by this recall procedure, the results of Study 1 should be inter-
preted with caution. However, to help circumvent this issue,
we included a series of checks and controls measuring critical
variables on which our manipulations might be confounded.
Manipulation Checks and Controls
To assess the effectiveness of the manipulations, we asked
participants about their apologetic actions (How apologetic
were you in your interactions with him/her?)aswellastheir
apologetic feelings (How apologetic did you feel?;1=notat
all apologetic, 7 = very apologetic). We also assessed percep-
tions of offense seriousness. It is possible that apology refusals
relate to self-esteem because both reect the harm-doersmoral
justication of the offense, rationalization that increases both
self-esteem and the likelihood that he or she will refuse to
apologize (i.e., a spurious correlation). Indeed, Baumeister,
Stillwell, and Wotmans (1990) correlational analyses of
harm-doersautobiographical narratives provide evidence that
their accounts of an offense often contain self-serving rationali-
zations, perceiving the offense as less severe and more justied
than their victims and viewing those victims as excessively
angry (see also Darby & Schlenker, 1989). Such defensive
reactions are pervasive; individuals commonly reconstrue events
and actions to meet the egoistic impressions of the self
(Greenwald, 1980). From this perspective, both the apology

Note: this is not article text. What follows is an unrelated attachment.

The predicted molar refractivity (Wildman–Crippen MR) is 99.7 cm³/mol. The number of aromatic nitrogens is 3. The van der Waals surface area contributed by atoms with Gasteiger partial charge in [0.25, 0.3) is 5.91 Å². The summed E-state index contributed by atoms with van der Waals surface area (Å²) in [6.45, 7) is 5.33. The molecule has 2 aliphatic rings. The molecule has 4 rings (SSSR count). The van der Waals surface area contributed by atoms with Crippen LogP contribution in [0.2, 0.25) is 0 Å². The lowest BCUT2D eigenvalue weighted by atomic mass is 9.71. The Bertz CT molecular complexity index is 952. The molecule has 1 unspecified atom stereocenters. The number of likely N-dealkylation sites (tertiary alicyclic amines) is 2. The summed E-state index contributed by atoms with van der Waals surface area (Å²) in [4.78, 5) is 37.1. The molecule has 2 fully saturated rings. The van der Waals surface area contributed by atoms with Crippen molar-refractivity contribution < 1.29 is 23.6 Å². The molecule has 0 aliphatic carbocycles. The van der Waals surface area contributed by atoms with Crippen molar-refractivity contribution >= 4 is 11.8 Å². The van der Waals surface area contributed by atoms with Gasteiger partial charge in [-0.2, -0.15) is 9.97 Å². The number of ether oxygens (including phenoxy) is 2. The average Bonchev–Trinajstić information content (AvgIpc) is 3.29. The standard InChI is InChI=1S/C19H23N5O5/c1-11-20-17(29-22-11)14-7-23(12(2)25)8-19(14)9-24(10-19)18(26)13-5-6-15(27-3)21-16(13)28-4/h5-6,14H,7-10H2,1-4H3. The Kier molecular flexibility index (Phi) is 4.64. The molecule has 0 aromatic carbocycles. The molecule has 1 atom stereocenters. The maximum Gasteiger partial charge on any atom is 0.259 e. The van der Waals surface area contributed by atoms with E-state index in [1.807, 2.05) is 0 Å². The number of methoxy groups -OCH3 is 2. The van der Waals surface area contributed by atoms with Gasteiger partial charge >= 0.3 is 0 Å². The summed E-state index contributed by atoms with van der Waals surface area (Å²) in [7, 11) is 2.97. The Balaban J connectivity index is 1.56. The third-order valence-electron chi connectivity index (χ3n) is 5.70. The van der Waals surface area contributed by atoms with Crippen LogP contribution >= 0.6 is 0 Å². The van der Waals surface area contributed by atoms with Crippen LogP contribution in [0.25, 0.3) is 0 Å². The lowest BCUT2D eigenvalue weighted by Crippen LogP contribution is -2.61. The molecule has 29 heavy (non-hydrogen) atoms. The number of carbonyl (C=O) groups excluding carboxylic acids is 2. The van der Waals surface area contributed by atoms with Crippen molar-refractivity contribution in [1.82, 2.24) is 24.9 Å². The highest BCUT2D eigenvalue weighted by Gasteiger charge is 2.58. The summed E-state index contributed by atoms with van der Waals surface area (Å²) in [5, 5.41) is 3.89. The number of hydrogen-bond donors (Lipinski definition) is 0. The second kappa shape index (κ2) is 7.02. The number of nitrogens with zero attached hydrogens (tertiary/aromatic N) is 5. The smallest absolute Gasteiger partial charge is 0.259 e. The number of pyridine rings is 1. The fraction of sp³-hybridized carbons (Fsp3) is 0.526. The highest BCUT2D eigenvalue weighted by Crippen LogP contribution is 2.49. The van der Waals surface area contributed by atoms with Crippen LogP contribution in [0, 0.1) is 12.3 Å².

refusal and feelings of self-esteem are a consequenceof ratio-
nalization, cognitive interpretations of the negative event as less
severe, serving to maintain positive self-evaluations. Notably,
this is not inconsistent with the current perspective, as the
decision to refuse an apology may indeed be partly determined
by preceding justications. However, we suggest that moral
justication does not entirely explain the psychological
consequences of the act of refusing to apologize, in particular
the feelings of self-worth associated with elevated perceptions
of power/control and value integrity. Therefore, in Study 1, we
included a subjective assessment of severity (indicative of some
rationalization process) and examined it as a competing media-
tor; participants were asked, How serious were your actions?
(1 = not at all, 7 = very much). To identify other potential
differences between conditions that might confound the
manipulations, we also asked: Did this person want you to
apologize?,Did this person ask you to apologize?,Did
you feel coerced, like you had to apologize?,andHow close
are you with the person you upset?
Dependent Measures
Participants reported how they felt about themselves following
this situation. Items were rated on 7-point scales (1= not at all,
7 = very much), reversed valence items [r/c] were recoded so that
higher numbers indicated positive feelings,and composite scales
were created by averaging items. Participants reported feelings
of power/control by rating the extent to which they felt: strong,
Refusing to apologize 25
Copyright © 2012 John Wiley & Sons, Ltd. Eur. J. Soc. Psychol. 43,2231 (2013)
powerful, weak[r/c], and demeaned[r/c]. Participants reported
feelings of value integrity by rating the extent to which they
felt: courageous, sincere, and passive[r/c]. Finally, participants
reported feelings of self-esteem by rating the extent to which
they felt: good, satised, proud, and worthy. Reliability statistics
and correlations between measures are presented in Table 1.
Results
Preliminary analysis indicated that, as intended, participants in
the apology condition reported feeling and acting the most
apologetic, whereas participants in the refusal condition reported
feeling and acting the least apologetic (see Table 2). Moreover,
preliminary analyses indicated that these conditions were not
confounded with demands for an apology, felt coercion, inter-
personal closeness with the victim, or perceived offense severity.